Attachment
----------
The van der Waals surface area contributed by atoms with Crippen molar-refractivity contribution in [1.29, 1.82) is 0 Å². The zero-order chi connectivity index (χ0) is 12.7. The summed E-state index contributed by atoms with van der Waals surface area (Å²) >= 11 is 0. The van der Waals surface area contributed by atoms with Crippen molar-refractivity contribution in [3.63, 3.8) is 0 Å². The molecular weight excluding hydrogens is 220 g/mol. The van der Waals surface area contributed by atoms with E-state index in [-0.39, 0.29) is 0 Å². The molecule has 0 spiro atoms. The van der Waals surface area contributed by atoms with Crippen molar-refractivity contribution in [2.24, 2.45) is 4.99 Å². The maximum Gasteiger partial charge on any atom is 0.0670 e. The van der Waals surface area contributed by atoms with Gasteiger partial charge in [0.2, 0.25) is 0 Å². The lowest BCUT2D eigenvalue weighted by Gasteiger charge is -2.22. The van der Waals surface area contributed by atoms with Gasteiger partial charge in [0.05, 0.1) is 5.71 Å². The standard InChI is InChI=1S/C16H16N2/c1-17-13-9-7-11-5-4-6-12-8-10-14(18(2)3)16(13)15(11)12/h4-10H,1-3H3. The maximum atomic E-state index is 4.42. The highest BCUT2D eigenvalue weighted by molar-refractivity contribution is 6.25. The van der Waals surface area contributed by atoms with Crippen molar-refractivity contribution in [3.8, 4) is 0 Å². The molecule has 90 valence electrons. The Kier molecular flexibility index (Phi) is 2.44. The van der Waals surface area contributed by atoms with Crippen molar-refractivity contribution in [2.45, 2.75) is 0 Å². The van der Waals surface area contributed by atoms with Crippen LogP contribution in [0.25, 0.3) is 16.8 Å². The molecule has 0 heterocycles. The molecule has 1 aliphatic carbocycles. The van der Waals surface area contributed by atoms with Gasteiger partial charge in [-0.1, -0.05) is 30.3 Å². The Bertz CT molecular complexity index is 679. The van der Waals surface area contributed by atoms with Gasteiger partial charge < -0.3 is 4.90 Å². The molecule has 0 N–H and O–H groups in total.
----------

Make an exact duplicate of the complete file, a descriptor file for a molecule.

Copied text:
The van der Waals surface area contributed by atoms with Crippen molar-refractivity contribution in [1.29, 1.82) is 0 Å². The zero-order chi connectivity index (χ0) is 12.7. The summed E-state index contributed by atoms with van der Waals surface area (Å²) >= 11 is 0. The van der Waals surface area contributed by atoms with Crippen molar-refractivity contribution in [3.63, 3.8) is 0 Å². The molecular weight excluding hydrogens is 220 g/mol. The van der Waals surface area contributed by atoms with E-state index in [-0.39, 0.29) is 0 Å². The molecule has 0 spiro atoms. The van der Waals surface area contributed by atoms with Crippen molar-refractivity contribution in [2.24, 2.45) is 4.99 Å². The maximum Gasteiger partial charge on any atom is 0.0670 e. The van der Waals surface area contributed by atoms with Gasteiger partial charge in [0.2, 0.25) is 0 Å². The lowest BCUT2D eigenvalue weighted by Gasteiger charge is -2.22. The van der Waals surface area contributed by atoms with Gasteiger partial charge in [0.05, 0.1) is 5.71 Å². The standard InChI is InChI=1S/C16H16N2/c1-17-13-9-7-11-5-4-6-12-8-10-14(18(2)3)16(13)15(11)12/h4-10H,1-3H3. The maximum atomic E-state index is 4.42. The highest BCUT2D eigenvalue weighted by molar-refractivity contribution is 6.25. The van der Waals surface area contributed by atoms with Crippen molar-refractivity contribution in [3.8, 4) is 0 Å². The molecule has 90 valence electrons. The Kier molecular flexibility index (Phi) is 2.44. The van der Waals surface area contributed by atoms with Crippen molar-refractivity contribution in [2.45, 2.75) is 0 Å². The van der Waals surface area contributed by atoms with Crippen LogP contribution in [0.25, 0.3) is 16.8 Å². The molecule has 0 heterocycles. The molecule has 1 aliphatic carbocycles. The van der Waals surface area contributed by atoms with Gasteiger partial charge in [-0.1, -0.05) is 30.3 Å². The Bertz CT molecular complexity index is 679. The van der Waals surface area contributed by atoms with Gasteiger partial charge < -0.3 is 4.90 Å². The molecule has 0 N–H and O–H groups in total.